Sharwood recalled when his serendipitous moment occurred as follows. “I had one Dort to sell and I was down at Charlie Wardrop’s garage filling up from a four-gallon tin of petrol. I said to him ‘You must sell a lot of petrol’ and he replied, ‘Yes, but it is a pain in the neck, a necessary evil’”
This was Alec’s light bulb moment when Alec recalled what an old friend of his father had said to him at the age of 13. He impressed upon the young lad that if ever he was unemployed and then overhears somebody complain about a “necessary evil”, then he should specialise in that.
Having heard that petrol pumps had recently been introduced in the USA, and on a small scale in Johannesburg, Alec was set on what his next enterprise would be – open a filling station with petrol pumps. As luck would have it, he was aware that an American, John Edward Gray, was in town attempting to negotiate a deal for the distribution of petrol for the Atlantic Refining Company of Philadelphia. As he had been unable to entice anybody to enter into negotiations, he was prepared to provide Alec with a pump gratis as long as Alex provided the site.
Further good fortune arose when a Mr. H.O. Frielinghaus and his brother Arthur, let Sharwood have the use of a site at Baakens Bridge rent-free in order to establish the first filling station in Port Elizabeth. It was located at the junction of Baakens and North Union Streets in Uppleby’s old wool store which had been built in 1856.
Two early customers ensured the success of this venture: Gould’s Bus Service and Major Alister Millers’ Union Airways.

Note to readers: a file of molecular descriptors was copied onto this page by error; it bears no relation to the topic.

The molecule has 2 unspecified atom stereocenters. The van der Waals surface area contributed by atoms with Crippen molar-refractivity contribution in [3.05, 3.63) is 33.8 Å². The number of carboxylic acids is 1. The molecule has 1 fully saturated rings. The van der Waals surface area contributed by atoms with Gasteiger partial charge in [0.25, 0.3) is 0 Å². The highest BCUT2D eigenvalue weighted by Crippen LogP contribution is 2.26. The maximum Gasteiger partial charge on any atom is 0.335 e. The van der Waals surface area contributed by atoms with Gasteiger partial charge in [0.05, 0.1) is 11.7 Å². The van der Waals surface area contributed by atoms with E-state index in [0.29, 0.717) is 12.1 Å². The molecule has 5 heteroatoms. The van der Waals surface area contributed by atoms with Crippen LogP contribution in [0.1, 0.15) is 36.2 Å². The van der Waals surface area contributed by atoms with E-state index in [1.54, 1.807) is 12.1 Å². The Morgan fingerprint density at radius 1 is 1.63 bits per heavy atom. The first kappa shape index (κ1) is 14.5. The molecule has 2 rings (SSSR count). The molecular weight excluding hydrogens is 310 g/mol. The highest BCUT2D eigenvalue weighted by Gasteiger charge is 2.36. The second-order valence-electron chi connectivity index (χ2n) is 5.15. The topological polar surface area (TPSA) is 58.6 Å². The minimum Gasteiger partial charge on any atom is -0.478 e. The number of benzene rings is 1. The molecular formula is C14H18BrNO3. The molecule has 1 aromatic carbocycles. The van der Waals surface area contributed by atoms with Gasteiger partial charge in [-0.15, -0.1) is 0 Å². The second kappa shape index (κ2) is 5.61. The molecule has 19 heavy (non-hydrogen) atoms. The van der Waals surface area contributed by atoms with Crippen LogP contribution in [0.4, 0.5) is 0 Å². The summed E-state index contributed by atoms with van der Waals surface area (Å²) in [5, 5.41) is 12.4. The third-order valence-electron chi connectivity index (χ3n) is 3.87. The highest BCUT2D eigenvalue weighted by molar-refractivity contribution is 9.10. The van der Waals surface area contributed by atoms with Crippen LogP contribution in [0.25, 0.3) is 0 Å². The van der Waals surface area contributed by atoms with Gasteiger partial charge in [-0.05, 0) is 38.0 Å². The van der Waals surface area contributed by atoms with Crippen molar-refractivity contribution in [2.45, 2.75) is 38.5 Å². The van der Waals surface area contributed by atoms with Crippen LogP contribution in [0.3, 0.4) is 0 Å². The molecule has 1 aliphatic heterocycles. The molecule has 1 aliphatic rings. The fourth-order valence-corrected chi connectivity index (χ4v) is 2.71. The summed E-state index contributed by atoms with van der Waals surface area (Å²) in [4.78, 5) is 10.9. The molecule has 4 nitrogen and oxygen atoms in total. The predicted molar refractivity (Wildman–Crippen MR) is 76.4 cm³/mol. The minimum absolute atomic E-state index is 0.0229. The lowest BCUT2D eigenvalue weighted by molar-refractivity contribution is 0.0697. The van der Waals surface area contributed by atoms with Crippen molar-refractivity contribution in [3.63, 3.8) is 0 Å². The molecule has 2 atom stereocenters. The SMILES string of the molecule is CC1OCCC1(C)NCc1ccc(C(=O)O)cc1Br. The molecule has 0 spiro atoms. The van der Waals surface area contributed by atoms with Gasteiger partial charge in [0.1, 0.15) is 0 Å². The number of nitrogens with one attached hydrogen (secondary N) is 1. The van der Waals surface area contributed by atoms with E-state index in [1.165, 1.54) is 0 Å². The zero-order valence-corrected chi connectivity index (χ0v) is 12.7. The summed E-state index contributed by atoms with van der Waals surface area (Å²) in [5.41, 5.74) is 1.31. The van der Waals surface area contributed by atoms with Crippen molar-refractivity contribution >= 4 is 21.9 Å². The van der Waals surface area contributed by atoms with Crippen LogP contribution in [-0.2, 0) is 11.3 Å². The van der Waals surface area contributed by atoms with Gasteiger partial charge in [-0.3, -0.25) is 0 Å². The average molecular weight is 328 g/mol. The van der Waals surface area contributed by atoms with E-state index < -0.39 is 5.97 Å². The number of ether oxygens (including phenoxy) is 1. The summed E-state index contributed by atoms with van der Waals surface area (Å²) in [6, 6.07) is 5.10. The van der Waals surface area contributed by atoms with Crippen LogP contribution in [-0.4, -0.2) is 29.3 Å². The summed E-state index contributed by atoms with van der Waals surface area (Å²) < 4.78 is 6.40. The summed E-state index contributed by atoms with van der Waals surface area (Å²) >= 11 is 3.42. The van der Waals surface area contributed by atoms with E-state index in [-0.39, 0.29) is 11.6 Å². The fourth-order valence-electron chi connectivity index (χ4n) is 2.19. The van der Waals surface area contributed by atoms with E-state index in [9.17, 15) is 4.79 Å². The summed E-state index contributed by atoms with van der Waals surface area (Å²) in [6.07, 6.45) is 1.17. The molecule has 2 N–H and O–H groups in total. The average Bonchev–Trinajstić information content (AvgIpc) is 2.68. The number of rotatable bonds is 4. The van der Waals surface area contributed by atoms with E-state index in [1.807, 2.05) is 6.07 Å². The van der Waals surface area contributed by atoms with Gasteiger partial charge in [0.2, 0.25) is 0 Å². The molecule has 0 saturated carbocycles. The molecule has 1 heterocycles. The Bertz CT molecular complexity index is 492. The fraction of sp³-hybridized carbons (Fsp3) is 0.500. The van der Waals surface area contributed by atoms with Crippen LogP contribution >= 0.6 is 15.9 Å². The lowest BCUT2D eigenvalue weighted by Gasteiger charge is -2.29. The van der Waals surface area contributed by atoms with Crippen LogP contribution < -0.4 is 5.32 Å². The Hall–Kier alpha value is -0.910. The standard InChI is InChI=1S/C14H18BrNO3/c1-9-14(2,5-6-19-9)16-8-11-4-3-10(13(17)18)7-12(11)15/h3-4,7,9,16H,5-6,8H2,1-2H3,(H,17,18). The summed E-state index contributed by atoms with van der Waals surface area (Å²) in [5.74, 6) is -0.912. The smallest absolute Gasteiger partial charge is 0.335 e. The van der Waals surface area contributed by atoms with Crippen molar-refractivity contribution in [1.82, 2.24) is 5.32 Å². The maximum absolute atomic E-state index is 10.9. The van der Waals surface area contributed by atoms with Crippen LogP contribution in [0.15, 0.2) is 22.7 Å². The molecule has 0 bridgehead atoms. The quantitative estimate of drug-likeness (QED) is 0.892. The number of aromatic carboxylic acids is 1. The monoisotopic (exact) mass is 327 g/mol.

The original North End station at the foot of Mount Road was built in 1925. Two years later the building was demolished and a modern filling station erected. Sharwood’s entrepreneurial flair was again in evidence when Sharwood’s pioneered retreading in Port Elizabeth during 1926. Expansion continued apace with the opening of a branch filling station in 1926 at Five Ways and another in Walmer in 1930. Despite their worst fears, the company survived the depression but the period was not without its difficulties
Thereafter, with the growing fleet of vehicles on the roads, the business continually expanded. In 1940, the original Sharwood’s filling station at Baakens Bridge was demolished to be replaced with a new building designed by Eaton and Merrifield. During WW2, Sharwood served for five years with the South African Air Force, mainly in administrative and training roles.
During the period subsequent to WW2, growth again proceeded apace with 1952 witnessing the opening of another branch station at Berry’s Corner. 1954 was a tumultuous year for Sharwood’s when BP SA acquired the interests of the Atlantic Refining Company. Ten years later in 1962, the Adderley Street head office and filling station were completely rebuilt and modernised.
Port Elizabeth: A Social Chronicle to the end of 1945 by Margaret Harradine (1996, E H Walton Packaging Pty Ltd, Port Elizabeth)
Port Elizabeth: From a Border Garrison Town to a Modern and Industrial City edited by Ramon Lewis Leigh (1966, Felstar Publishers, Johannesburg)